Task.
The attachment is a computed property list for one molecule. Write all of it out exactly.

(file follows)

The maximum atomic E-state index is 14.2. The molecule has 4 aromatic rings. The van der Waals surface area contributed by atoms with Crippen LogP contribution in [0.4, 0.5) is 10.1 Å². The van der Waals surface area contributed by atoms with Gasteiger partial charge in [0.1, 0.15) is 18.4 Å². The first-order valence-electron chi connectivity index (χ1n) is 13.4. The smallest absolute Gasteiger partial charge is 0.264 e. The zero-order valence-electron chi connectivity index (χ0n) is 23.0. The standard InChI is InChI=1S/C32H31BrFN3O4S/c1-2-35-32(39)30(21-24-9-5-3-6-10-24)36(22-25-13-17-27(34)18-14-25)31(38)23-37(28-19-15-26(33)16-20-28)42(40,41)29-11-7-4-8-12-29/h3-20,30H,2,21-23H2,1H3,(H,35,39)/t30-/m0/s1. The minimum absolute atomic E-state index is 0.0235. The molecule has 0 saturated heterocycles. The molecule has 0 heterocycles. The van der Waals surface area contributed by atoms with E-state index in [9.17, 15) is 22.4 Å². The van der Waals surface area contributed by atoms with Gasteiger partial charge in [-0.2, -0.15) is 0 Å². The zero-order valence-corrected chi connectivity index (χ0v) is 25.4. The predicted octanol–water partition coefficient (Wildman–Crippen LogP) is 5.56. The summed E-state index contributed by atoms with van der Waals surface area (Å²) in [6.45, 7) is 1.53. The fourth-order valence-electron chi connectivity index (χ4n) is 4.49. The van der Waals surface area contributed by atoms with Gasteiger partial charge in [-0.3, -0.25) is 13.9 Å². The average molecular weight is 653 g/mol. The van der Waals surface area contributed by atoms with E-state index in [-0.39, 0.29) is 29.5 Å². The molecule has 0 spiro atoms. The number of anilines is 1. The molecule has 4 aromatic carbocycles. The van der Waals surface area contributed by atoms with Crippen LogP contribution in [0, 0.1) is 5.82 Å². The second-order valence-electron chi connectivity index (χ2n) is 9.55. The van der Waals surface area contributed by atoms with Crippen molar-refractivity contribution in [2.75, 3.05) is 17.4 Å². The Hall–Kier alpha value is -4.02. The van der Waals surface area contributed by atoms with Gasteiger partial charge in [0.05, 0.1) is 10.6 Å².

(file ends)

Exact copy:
The maximum atomic E-state index is 14.2. The molecule has 4 aromatic rings. The van der Waals surface area contributed by atoms with Crippen LogP contribution in [0.4, 0.5) is 10.1 Å². The van der Waals surface area contributed by atoms with Gasteiger partial charge in [0.1, 0.15) is 18.4 Å². The first-order valence-electron chi connectivity index (χ1n) is 13.4. The smallest absolute Gasteiger partial charge is 0.264 e. The zero-order valence-electron chi connectivity index (χ0n) is 23.0. The standard InChI is InChI=1S/C32H31BrFN3O4S/c1-2-35-32(39)30(21-24-9-5-3-6-10-24)36(22-25-13-17-27(34)18-14-25)31(38)23-37(28-19-15-26(33)16-20-28)42(40,41)29-11-7-4-8-12-29/h3-20,30H,2,21-23H2,1H3,(H,35,39)/t30-/m0/s1. The minimum absolute atomic E-state index is 0.0235. The molecule has 0 saturated heterocycles. The molecule has 0 heterocycles. The van der Waals surface area contributed by atoms with E-state index in [9.17, 15) is 22.4 Å². The van der Waals surface area contributed by atoms with Gasteiger partial charge in [-0.2, -0.15) is 0 Å². The zero-order valence-corrected chi connectivity index (χ0v) is 25.4. The predicted octanol–water partition coefficient (Wildman–Crippen LogP) is 5.56. The summed E-state index contributed by atoms with van der Waals surface area (Å²) in [6.45, 7) is 1.53. The fourth-order valence-electron chi connectivity index (χ4n) is 4.49. The van der Waals surface area contributed by atoms with Gasteiger partial charge in [-0.3, -0.25) is 13.9 Å². The average molecular weight is 653 g/mol. The van der Waals surface area contributed by atoms with E-state index in [-0.39, 0.29) is 29.5 Å². The molecule has 0 spiro atoms. The number of anilines is 1. The molecule has 4 aromatic carbocycles. The van der Waals surface area contributed by atoms with Crippen LogP contribution in [0, 0.1) is 5.82 Å². The second-order valence-electron chi connectivity index (χ2n) is 9.55. The van der Waals surface area contributed by atoms with Crippen molar-refractivity contribution in [2.75, 3.05) is 17.4 Å². The Hall–Kier alpha value is -4.02. The van der Waals surface area contributed by atoms with Gasteiger partial charge in [0.05, 0.1) is 10.6 Å².